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  • Paul Hollywell

Reducing Zoom Fatigue

These days many of our meetings are held via virtual platforms apps (e.g. Zoom, Google Meet, Teams). Many people, however, find these types of meetings draining and regularly complain of ‘Zoom fatigue’. Understanding what makes video meetings different from in-person meetings can help us reduce what makes video meetings exhausting. Academic researchers at Stanford University in California are now beginning to discover that what makes video meetings tiring has a lot to do with how we process our conversations.


During in-person meetings, we quickly and effortlessly pick up nonverbal cues, such as facial expressions and body language. This helps to guide our conversation in very subtle and complex ways. Video meetings provide few nonverbal cues, which is stressful. Also, there is a very slight delay when speaking to someone, and therefore our brain works hard at filling in the details that we would normally get from speaking face to face. Using these different skills, and the extra workload from needing to handle the constant uncertainty about what is going on, is very tiring.


In face-to-face meetings, we look around (at our notes, out of the window) and typically move around. We know who is looking at us and can choose who we look at; usually the person we are speaking to. In video meetings, everyone is sat in front of a fixed camera, looking at everyone else all of the time, unable to move very much. This is unnatural. It makes it hard for us to concentrate as we tend to either look away, or tense up our bodies as we try not to look away so as not to appear distracted or uninterested. Not being able to move around naturally, turn our gaze to avoid the continuous eye contact, or focus on one person at a time, is really challenging for us; it is highly stressful and very tiring. And on top of all that, there is the influence of seeing ourself on screen all the time, which is also unnatural, and can cause us to self-evaluate and experience negative emotions.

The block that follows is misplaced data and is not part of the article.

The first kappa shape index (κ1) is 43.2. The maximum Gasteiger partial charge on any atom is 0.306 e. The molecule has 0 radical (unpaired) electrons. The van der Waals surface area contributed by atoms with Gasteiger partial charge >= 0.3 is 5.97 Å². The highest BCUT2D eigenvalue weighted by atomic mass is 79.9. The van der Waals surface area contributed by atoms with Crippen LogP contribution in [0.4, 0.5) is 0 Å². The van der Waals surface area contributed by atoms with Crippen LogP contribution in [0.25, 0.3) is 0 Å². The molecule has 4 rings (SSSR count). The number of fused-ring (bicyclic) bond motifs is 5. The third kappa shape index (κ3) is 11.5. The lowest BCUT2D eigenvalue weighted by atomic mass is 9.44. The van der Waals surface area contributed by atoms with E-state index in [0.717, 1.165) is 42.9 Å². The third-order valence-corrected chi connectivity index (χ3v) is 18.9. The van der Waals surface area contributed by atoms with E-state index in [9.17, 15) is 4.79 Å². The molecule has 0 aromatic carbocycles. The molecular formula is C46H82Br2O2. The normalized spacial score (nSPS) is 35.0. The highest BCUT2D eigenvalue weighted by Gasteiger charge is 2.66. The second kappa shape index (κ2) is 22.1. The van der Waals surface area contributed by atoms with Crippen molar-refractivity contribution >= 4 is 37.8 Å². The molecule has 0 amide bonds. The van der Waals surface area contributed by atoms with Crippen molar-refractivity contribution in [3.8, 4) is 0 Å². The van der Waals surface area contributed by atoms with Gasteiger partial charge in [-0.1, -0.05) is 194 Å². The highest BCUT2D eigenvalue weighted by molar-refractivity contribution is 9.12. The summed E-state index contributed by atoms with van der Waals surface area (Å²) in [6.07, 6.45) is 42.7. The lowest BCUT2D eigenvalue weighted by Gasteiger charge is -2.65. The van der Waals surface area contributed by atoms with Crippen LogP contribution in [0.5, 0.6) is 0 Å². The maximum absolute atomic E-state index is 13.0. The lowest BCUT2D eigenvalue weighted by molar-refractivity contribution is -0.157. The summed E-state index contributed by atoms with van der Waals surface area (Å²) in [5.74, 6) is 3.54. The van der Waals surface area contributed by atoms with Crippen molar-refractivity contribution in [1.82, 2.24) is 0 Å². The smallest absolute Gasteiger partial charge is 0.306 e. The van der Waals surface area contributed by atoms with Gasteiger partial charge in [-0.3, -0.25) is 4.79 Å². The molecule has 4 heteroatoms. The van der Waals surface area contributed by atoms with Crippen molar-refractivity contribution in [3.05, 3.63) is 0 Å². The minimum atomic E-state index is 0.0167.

So, how can we tackle the above issues and attempt to reduce ‘Zoom fatigue’?


Reduce your stress and workload by limiting the number of video meetings you attend each week. Use ‘audio only’ meetings more often or take ‘audio only’ breaks in a meeting.


Reduce the time spent in video meetings by staying only to discuss your topic and then leaving. Be creative and suggest ways to get information from meetings without having to attend (including meeting notes, or recording the meeting and listening to it later).


Reduce your constrained physical mobility by remembering to move around, and relieve the tension that could be building up in your body. Listen to your body and if you notice that you are tense in your back, shoulders, or digestive systems, take a break, get up, and stretch.


Reduce the amount of continuous, direct eye contact from faces seen close up by shrinking the app window and distancing yourself from the screen. This relieves the discomfort you have from not maintaining enough interpersonal distance from people you are not intimate with.


Reduce the self-evaluation from seeing yourself on the screen by hiding the ‘self-view’ video window. Turn your camera off when a meeting is not particularly important or when you won’t be required to speak much. This takes down the mirror that is being held up constantly in front of you.


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